Monster Vault Low Profile Under Bed Gun Safe

Many people install an under-the-bed gun safe in their bedroom, home office, or main living space because that’s where they are likely to be when a break-in occurs. Even if you have a gun safe elsewhere in your home, a home safety plan includes a quick access gun safe in a safe room. That way, you can quickly get to the safe room and know you will be armed once you are secured in the room. 


Does Your Family Have a Home Invasion Defense Plan?

3. Create and Practice a Home Invasion Defense Plan

Approach a home invasion defense plan in the same way you approach a fire or other disaster plan. Identify the most likely scenarios and plan your response. Do you live alone, or do you have children? Should family members hide or try to escape? Is the safe room located where everyone can quickly gather? Every home configuration is different, and home defense plans must be individualized. 

All adults in the house should know the plan and practice it. If children are old enough to participate, include them in the practice drills. If they don’t participate in drills, teach them to follow your instructions in an emergency and show them which room is the safe room and where to hide if you tell them to hide. 

To design your plan, consider where an unlawful entry is likely to occur as well as your options for each room of the house. Some rooms will be better suited to immediate defense because, for example, you can hide behind large pieces of furniture and have a clear view of an intruder.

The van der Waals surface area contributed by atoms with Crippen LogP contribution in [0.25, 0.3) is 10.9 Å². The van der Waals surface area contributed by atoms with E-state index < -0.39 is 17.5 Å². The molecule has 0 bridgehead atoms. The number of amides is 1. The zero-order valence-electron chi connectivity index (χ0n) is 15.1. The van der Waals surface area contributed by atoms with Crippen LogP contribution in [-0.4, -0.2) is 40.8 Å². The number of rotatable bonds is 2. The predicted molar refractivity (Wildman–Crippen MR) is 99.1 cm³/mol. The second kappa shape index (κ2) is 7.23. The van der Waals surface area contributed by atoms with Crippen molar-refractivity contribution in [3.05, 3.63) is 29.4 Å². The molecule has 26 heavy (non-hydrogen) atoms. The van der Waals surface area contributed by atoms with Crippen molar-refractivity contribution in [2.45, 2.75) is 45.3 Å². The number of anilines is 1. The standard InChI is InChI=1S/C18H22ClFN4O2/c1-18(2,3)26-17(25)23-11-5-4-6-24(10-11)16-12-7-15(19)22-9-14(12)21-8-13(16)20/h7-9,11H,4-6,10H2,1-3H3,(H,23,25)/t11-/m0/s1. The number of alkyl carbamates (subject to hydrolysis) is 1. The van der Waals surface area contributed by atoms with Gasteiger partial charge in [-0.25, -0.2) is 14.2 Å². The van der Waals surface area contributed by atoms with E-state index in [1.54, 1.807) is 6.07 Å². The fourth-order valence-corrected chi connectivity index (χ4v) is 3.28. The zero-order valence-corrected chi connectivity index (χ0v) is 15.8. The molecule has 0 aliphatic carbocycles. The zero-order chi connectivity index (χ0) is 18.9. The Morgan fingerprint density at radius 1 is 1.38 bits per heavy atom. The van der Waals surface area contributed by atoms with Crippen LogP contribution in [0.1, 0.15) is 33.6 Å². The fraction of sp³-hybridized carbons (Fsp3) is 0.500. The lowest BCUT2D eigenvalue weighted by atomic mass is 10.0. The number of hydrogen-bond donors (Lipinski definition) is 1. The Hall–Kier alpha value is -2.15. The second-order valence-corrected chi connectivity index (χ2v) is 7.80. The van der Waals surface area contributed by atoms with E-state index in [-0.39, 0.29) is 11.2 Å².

If you don’t live alone, consider how children or the elderly will be protected and how everyone will communicate. If the best plan is to meet in the safe room, explore how everyone will get to the room and time how long that takes. Is there furniture to hide behind on the way to safety? Are there creaky boards that would alert an intruder? Evaluate all options, such as escaping out first-floor windows. 

Prepare all family members for emergencies with awell-made, working flashlight by every bed and a home phone or fully charged cell phone by the bedside. Also, practice having everyone navigate the home in the dark.


Does Your Family Have a Home Invasion Defense Plan?

4. Know how to defend

The first goal of any home defense plan is to keep your loved ones safe. This usually means evading the intruder and exiting to safety as quickly as possible. Sometimes, though, this means hunkering down and confronting an intruder. Defending a home quickly and effectively takes focus and practice. A well-executed home defense plan includes participation in firearms training (including training specifically for home defense) and enrolling ina close quarters combat training for civilians.

Planning for a home invasion is a practical way to prepare for the unexpected. While you hope the plan is never needed, given the frequency of burglaries, you won’t be caught off guard if it happens. Keeping your family safe is a priceless investment.  









Related articles: 

Robbery Deterrence Manual

Handgun Safes: Designed To Prevent Gun Accidents in Your Home

Responsible Gun Ownership and Children

Top 10 Things You Must Know Before Buying a Safe